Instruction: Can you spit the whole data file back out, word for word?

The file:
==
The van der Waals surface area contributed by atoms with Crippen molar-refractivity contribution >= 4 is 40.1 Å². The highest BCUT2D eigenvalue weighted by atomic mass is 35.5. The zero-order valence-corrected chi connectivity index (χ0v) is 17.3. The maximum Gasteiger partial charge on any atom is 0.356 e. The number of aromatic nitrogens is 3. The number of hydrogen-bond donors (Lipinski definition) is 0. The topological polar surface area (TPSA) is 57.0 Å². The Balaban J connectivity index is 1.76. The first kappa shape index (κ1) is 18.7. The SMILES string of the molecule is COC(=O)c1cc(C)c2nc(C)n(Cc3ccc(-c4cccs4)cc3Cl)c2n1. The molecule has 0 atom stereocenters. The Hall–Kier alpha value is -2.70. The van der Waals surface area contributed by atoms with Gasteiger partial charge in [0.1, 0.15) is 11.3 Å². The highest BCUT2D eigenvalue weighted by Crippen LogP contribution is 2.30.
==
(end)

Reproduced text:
The van der Waals surface area contributed by atoms with Crippen molar-refractivity contribution >= 4 is 40.1 Å². The highest BCUT2D eigenvalue weighted by atomic mass is 35.5. The zero-order valence-corrected chi connectivity index (χ0v) is 17.3. The maximum Gasteiger partial charge on any atom is 0.356 e. The number of aromatic nitrogens is 3. The number of hydrogen-bond donors (Lipinski definition) is 0. The topological polar surface area (TPSA) is 57.0 Å². The Balaban J connectivity index is 1.76. The first kappa shape index (κ1) is 18.7. The SMILES string of the molecule is COC(=O)c1cc(C)c2nc(C)n(Cc3ccc(-c4cccs4)cc3Cl)c2n1. The molecule has 0 atom stereocenters. The Hall–Kier alpha value is -2.70. The van der Waals surface area contributed by atoms with Gasteiger partial charge in [0.1, 0.15) is 11.3 Å². The highest BCUT2D eigenvalue weighted by Crippen LogP contribution is 2.30.